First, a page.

1Sezione di Gastroenterologia, PROMISE, University of Palermo, Italy.
2Department of Economics and Statistics, University of Palermo, Palermo, Italy.
3NIHR Nottingham Biomedical Research Centre (BRC), Nottingham University Hospitals NHS Trust and the University of Nottingham, Nottingham, UK.
4Nottingham Digestive Diseases Centre, Translational Medical Sciences, School of Medicine, University of Nottingham, Nottingham, UK.
5Department of Gastroenterology, School of Medicine, Recep Tayyip Erdogan University, Rize, Turkey.
6Hepato-Gastroenterology Department, Angers University Hospital, Angers, France.
7HIFIH Laboratory, UPRES EA3859, Angers University, Angers, France.
8Department of Diagnostic and Interventional Radiology, Saint-Eloi Hospital, University Hospital of Montpellier, Montpellier, France.
9Hepatology Unit, University Hospital Bordeaux and INSERM U-1053, Bordeaux University, Pessac, France.
10Department of Medicine, Faculty of Medicine, University of Malaya, Malaysia.
11Department of Oncology, Gastroenterology, Hepatology, Pulmonology and Infectious Diseases, University Hospital Leipzig, Leipzig, Germany.
12Department of Medicine and Therapeutics, Faculty of Medicine, The Chinese University of Hong Kong.
13Department of Internal Medicine I, University Medical Center of the Johannes Gutenberg-University, Mainz, Germany.
14Cirrhosis Center Mainz (CCM), University Medical Center of the Johannes Gutenberg-University, Mainz, Germany.
15Division of Gastroenterology and Hepatology, Department of Internal Medicine, Seoul National University College of Medicine, Seoul Metropolitan Government Boramae Medical Center, Seoul, Korea.
16Department of Medical Imaging, Iuliu Hatieganu, University of Medicine and Pharmacy, Regional Institute of Gastroenterology and Hepatology "Prof. Dr. Octavian Fodor", Cluj-Napoca, Romania.
17Translational Gastroenterology Unit, University of Oxford, Oxford, UK.
18Department of Gastroenterology, Xinhua Hospital, Shanghai Jiaotong University School of Medicine, Shanghai, China.
19Division of Gastroenterology & Hepatology, Department of Internal Medicine III, Medical University of Vienna, Austria.
20Division of Transplantation, Department of General Surgery, Medical University of Vienna, Austria.
21Division of Gastroenterology and Hepatology, Department of Internal Medicine, Medical University of Graz, Austria.
22Department of Gastroenterology and Hepatology, Yokohama City University School of Medicine, Yokohama, Japan.
23Division of Gastroenterology and Hepatology, Department of Medical Sciences, University of Turin, Italy.
24Department of Hepatology, MAFLD Research Center, the First Affiliated Hospital of Wenzhou Medical University, Wenzhou, China.
25Key Laboratory of Diagnosis and Treatment for The Development of Chronic Liver Disease in Zhejiang Province, Wenzhou, China.
26Translational and Clinical Research Institute, Faculty of Medical Sciences, Newcastle University, Newcastle upon Tyne, Tyne and Wear, UK.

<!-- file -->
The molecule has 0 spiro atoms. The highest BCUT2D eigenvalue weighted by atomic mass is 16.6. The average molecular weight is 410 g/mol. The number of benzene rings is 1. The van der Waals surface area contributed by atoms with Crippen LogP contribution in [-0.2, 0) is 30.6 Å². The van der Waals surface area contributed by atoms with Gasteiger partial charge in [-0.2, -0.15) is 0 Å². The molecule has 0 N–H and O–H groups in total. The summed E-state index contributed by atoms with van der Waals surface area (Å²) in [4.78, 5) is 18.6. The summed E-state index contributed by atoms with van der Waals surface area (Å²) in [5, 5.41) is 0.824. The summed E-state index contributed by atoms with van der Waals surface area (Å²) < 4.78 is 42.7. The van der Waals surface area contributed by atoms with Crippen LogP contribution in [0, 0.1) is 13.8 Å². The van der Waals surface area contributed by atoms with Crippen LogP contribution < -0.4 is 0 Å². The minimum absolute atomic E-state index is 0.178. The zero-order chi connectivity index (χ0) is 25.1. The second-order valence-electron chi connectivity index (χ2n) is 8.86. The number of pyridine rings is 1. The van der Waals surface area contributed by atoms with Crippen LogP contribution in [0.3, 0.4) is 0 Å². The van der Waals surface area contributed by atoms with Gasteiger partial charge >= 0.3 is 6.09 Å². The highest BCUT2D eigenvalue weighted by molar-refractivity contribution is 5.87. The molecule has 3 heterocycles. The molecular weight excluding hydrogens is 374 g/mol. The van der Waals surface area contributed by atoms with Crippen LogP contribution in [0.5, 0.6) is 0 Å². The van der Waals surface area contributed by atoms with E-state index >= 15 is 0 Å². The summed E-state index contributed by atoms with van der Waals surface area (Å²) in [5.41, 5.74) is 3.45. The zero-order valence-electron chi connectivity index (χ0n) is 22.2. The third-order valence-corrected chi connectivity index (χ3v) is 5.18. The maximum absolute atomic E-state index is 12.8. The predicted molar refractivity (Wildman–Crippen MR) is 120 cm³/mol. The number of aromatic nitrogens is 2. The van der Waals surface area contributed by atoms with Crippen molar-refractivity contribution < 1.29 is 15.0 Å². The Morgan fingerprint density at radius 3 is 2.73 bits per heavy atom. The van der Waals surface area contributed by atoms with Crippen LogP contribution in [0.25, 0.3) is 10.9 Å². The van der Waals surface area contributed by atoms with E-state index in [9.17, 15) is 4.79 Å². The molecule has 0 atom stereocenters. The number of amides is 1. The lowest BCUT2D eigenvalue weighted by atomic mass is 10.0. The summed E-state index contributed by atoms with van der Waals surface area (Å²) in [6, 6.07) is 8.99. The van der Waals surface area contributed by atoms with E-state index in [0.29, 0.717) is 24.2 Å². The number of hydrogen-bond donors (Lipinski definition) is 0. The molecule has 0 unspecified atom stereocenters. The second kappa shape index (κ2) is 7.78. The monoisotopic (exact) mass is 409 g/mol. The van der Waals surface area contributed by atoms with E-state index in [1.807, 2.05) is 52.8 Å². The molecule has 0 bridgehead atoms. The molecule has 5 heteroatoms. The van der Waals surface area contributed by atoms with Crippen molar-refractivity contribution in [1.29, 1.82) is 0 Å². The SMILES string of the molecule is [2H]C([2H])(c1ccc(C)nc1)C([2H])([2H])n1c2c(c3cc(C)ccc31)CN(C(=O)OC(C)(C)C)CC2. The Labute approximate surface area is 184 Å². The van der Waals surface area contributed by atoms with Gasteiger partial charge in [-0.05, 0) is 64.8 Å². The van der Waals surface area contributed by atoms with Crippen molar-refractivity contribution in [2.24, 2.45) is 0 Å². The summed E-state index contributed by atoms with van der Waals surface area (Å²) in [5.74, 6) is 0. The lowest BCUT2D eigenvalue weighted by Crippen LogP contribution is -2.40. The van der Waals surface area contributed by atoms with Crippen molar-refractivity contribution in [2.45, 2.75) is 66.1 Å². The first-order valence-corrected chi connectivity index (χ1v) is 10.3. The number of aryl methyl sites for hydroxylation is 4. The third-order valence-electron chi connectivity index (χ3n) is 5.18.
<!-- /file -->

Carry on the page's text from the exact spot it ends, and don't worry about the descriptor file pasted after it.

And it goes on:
27Newcastle NIHR Biomedical Research Center, Newcastle upon Tyne Hospitals NHS Trust, Newcastle upon Tyne, Tyne and Wear, UK.
28Radcliffe Department of Medical Sciences, Cardiovascular Medicine, University of Oxford, Oxford, UK.
Background and aims: We evaluated the diagnostic accuracy of simple, noninvasive tests (NITs) in NAFLD patients with type 2 diabetes (T2D).
Methods and results: This was an individual patient data meta-analysis of 1780 patients with biopsy-proven NAFLD and T2D. The index tests of interest were FIB-4, NAFLD Fibrosis Score (NFS), aspartate aminotransferase-to-platelet ratio index, liver stiffness measurement (LSM) by vibration-controlled transient elastography, and AGILE 3+. The target conditions were advanced fibrosis, NASH, and fibrotic NASH(NASH plus F2-F4 fibrosis). The diagnostic performance of noninvasive tests. individually or in sequential combination, was assessed by area under the receiver operating characteristic curve and by decision curve analysis. Comparison with 2278 NAFLD patients without T2D was also made. In NAFLD with T2D LSM and AGILE 3+ outperformed, both NFS and FIB-4 for advanced fibrosis (area under the receiver operating characteristic curve:LSM 0.82, AGILE 3+ 0.82, NFS 0.72, FIB-4 0.75, aspartate aminotransferase-to-platelet ratio index 0.68; p < 0.001 of LSM-based versus simple serum tests), with an uncertainty area of 12%-20%. The combination of serum-based with LSM-based tests for advanced fibrosis led to a reduction of 40%-60% in necessary LSM tests. Decision curve analysis showed that all scores had a modest net benefit for ruling out advanced fibrosis at the risk threshold of 5%-10% of missing advanced fibrosis. LSM and AGILE 3+ outperformed both NFS and FIB-4 for fibrotic NASH (area under the receiver operating characteristic curve:LSM 0.79, AGILE 3+ 0.77, NFS 0.71, FIB-4 0.71; p < 0.001 of LSM-based versus simple serum tests). All noninvasive scores were suboptimal for diagnosing NASH.
Conclusions: LSM and AGILE 3+ individually or in low availability settings in sequential combination after FIB-4 or NFS have a similar good diagnostic accuracy for advanced fibrosis and an acceptable diagnostic accuracy for fibrotic NASH in NAFLD patients with T2D.